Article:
I'm dreaming of a white Christmas
Just like the ones I used to know
Where the treetops glisten
and children listen
To hear sleigh bells in the snow.
Last night my husband, daughter and I were treated to a Christmas concert at my son's school, Hamilton District Christian High. For a small school, they have some big talent. A quarter of the student body was up on stage singing, harmonizing, playing and even dancing up a storm. We were treated to a classic rendition of I'm Dreaming of a White Christmas featuring an introductory solo by my son, Thomas. He did Bing Crosby proud!
Even though I watch the movie White Christmas every year, I didn't realize that the song has an introductory verse, one not performed in the film.
The sun is shining, the grass is green
The orange and palm trees sway.
There's never been such a day
In Beverly Hills, L.A.
But it's December the twenty-forth --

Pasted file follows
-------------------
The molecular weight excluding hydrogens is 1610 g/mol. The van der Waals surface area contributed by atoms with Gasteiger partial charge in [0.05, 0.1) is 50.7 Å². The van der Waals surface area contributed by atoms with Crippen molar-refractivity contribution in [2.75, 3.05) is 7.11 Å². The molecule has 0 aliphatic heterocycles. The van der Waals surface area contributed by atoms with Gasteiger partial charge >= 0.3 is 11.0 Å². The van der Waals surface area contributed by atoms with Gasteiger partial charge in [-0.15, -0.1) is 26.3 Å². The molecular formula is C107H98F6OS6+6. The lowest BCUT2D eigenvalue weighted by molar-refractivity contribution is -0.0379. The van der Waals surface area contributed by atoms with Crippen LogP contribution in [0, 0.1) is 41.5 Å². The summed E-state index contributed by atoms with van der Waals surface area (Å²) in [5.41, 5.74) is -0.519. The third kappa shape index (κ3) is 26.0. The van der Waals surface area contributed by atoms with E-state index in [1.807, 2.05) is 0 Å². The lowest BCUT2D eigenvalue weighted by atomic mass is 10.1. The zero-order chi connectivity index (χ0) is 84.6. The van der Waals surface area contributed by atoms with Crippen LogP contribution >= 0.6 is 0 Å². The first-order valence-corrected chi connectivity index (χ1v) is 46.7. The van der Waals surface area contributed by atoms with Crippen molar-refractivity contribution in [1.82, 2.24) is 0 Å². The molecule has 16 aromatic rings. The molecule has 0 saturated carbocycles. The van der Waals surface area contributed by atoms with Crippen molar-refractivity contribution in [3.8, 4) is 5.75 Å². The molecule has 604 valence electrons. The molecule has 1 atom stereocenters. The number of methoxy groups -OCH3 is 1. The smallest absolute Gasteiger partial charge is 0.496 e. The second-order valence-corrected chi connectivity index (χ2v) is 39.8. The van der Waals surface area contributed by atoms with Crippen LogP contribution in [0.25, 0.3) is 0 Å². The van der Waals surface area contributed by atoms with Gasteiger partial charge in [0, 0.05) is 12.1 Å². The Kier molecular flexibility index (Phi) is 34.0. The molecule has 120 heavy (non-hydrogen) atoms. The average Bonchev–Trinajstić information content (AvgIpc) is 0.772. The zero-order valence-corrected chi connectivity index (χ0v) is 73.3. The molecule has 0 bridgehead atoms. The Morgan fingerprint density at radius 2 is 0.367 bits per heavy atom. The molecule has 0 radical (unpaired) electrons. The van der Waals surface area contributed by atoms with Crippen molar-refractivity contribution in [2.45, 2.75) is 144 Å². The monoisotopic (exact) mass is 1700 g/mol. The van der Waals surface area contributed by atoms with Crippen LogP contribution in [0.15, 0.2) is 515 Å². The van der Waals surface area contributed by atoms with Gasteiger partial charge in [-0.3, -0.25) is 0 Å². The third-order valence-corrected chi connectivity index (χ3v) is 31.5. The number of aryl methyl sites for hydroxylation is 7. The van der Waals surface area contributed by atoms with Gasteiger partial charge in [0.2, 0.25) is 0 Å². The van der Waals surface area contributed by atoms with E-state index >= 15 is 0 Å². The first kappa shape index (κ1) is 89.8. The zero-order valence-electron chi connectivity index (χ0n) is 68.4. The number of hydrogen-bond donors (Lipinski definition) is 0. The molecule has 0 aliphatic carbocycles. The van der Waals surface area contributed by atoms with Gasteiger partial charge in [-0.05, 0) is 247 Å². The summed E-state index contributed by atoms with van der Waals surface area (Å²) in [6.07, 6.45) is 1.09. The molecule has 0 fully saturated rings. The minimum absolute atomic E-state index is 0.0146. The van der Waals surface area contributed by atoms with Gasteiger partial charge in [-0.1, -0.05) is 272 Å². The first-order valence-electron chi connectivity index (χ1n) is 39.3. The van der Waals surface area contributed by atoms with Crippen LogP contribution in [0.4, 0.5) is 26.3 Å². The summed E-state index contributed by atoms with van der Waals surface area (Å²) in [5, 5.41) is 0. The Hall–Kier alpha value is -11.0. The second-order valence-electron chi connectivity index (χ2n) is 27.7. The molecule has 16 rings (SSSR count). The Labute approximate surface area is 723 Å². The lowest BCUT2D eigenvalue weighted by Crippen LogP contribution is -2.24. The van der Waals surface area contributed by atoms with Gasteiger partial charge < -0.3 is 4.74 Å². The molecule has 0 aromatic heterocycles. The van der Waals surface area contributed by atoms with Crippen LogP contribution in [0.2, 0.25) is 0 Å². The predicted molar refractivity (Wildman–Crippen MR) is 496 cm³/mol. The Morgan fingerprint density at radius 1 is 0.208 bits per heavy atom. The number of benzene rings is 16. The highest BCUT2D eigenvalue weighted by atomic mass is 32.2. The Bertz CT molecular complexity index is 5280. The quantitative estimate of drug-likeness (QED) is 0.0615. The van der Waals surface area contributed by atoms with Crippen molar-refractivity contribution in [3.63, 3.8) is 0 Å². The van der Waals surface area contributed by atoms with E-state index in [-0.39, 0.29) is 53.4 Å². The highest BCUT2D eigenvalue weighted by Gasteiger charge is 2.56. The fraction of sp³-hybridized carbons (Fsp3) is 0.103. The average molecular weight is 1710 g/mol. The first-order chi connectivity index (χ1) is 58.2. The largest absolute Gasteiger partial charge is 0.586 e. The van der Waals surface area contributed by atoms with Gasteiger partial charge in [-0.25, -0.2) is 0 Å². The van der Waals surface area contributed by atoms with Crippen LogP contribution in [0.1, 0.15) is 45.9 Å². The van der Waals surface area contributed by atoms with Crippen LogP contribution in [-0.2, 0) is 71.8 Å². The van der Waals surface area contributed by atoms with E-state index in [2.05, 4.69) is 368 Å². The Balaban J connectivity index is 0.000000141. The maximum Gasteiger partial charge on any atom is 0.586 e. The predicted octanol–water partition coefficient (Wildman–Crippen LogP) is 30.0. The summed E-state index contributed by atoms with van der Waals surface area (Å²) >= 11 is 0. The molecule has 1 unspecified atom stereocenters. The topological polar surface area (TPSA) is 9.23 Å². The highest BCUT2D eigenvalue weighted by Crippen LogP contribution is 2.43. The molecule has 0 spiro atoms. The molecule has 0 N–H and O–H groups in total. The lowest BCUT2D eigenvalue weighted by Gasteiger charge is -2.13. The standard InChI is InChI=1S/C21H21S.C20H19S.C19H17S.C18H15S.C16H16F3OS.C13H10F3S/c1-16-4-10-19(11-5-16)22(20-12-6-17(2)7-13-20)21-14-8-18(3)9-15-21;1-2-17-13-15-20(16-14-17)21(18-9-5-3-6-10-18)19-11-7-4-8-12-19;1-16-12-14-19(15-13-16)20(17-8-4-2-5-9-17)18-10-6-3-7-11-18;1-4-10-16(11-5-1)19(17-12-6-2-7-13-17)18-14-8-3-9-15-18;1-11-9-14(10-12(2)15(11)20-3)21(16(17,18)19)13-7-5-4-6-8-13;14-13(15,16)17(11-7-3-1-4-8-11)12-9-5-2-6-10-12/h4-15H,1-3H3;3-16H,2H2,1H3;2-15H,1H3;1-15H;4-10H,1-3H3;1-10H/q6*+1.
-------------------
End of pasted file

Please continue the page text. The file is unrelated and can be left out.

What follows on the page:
And I'm longing to be up North.
I decided to research the history of the song. According to the Guinness Book of World Records, I'm Dreaming of a White Christmas is the best selling single of all time, selling 100 million copies over the past several decades. Legend has it that, in 1940, composer Irving Berlin was staying at the La Quinta Hotel in California when he was inspired to write the song. That would explain the introduction which talks about Beverly Hills and L.A. Apparently, Berlin made it a habit of staying up late at night and composing tunes.
Twelve years after Holiday Inn premiered, White Christmas made its debut on the silver screen, starring Bing Crosby, Danny Kaye, Rosemary Clooney and Vera Ellen. Thanks in large part to the Irving Berlin score, White Christmas, featuring the song I'm Dreaming of a White Christmas, became the highest grossing film of 1954. Just as the song had resonated with listeners, the movie resonated with the audience.
Since the original recording, the song has been recorded by over 500 singers. Some have included the introductory verse including Barbra Streisand, Karen Carpenter and Bette Midler. Many people still prefer Bing Crosby's version. Ironically, Crosby gives all the credit to Irving Berlin. "A jackdaw with a cleft palate could have sung it successfully," claimed the crooner.
Note: A play was written in the early 2000's which is being performed at the Dunfield Theatre in Cambridge, Ontario this month.